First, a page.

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Digital Dramaturgy Lab (DDL)

The Digital Dramaturgy Lab (DDL) is going to Berlin!

Three of our graduate students discuss their work and experience with the  project Stare.Print.Blue.

In August 2013 Antje Budde, professor and Associate Director (graduate) at the Centre for Drama, Theatre and Performance Studies and founder of the DDL, started work on their collaborative project Stare.Print.Blue– Voyeuring the Apparatus. It premiered as a durational performance installation inside of Videofag’s storefront space in October 2013, at Toronto’s Nuit Blanche Festival as part of the renegade Le Rues des Refuses programming (http://lesruesdesrefuses.com/les-rues-des-refuses-2013).

Much of the piece was focused on our relationship to time and technology, exploring elements of endurance, the movement of the body through time, and of course the colour blue as it relates to our history and understanding of the world, particularly its appearance in most digital or technological devices.

Three graduate students from the Centre for Drama, Theatre and Performance Studies had the opportunity to take part in this exploratory piece as a means of combining both the academic and practical side of their work within the theatre program. They each felt a different connection to the work depending on their input, but all three felt that this practical work was essential in enhancing the academic nature of their work in the graduate program and in the field of theatre.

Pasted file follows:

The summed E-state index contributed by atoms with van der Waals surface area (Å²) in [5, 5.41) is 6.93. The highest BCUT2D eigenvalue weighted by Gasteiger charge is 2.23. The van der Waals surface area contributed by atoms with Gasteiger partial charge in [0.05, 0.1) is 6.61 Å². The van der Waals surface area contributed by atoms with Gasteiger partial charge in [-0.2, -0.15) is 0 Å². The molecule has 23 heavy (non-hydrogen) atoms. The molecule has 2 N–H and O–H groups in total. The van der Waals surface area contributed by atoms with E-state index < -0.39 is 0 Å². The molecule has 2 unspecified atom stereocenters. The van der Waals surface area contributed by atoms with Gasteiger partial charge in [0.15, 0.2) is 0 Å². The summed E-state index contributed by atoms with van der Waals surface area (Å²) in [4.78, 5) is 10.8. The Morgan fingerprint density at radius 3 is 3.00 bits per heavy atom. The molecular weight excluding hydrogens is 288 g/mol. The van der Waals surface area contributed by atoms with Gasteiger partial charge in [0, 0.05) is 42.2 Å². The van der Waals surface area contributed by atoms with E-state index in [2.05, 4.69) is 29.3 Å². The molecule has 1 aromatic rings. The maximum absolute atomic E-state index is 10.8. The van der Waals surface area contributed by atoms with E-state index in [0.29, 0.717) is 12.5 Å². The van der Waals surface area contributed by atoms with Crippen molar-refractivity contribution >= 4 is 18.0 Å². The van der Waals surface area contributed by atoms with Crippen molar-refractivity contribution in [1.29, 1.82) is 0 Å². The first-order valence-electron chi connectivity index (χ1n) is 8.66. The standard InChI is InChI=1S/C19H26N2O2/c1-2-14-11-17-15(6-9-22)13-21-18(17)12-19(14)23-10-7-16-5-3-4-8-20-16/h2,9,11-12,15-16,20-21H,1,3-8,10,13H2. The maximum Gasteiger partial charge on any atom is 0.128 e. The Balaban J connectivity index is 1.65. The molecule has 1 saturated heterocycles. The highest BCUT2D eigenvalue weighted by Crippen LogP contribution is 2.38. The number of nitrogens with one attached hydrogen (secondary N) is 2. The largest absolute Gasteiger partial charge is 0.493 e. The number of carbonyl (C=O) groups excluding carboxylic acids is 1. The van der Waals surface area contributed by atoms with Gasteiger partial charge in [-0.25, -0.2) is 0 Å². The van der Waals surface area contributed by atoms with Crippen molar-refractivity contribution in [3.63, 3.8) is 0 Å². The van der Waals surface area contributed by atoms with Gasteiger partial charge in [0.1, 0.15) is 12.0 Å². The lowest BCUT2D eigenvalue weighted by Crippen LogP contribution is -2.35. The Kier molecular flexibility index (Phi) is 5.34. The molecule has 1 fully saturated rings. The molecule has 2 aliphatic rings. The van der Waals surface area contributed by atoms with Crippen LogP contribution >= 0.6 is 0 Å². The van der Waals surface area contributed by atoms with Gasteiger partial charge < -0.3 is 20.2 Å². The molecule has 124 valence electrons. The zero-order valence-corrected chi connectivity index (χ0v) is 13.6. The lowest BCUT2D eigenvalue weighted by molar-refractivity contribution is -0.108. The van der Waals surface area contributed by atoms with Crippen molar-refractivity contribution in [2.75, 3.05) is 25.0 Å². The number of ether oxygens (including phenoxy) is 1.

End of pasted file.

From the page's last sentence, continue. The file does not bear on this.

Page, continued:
Nazli Akhtari is currently a Masters student with the Centre for Drama, Theatre and Performance Studies. Coming from a Bachelor of Fine Arts program, she explained, “my entire undergraduate experience was very much based in studio work, so having practical work as part of the curriculum is not a surprise to me… it would be hard to understand the theoretical side of theatre if there was no practical experience offered in the performing arts.” The Digital Dramaturgy Lab lends itself to this type of exploration, as their dramaturgy is one focused on creativity and learning, as is evident in the field of artistic performative production.

Stare.Print.Blue provided this type of laboratory for our students. The emphasis placed on duration and slowness with respect to time was intriguing for current Ph.D student Myrto Koumarianos who has worked with creator and producer Antje Budde on many other occasions in the past. “It was strange to experience elements of performance from both the point of view of the performer and the deviser, as I was essentially creating the piece and improvising particularly towards the end. Whatever I did I needed to do it in slow motion, and I had to find this fine balance between being ready to go and energetic, while remembering to move slowly. There was a rhythm to this piece that I could not break.”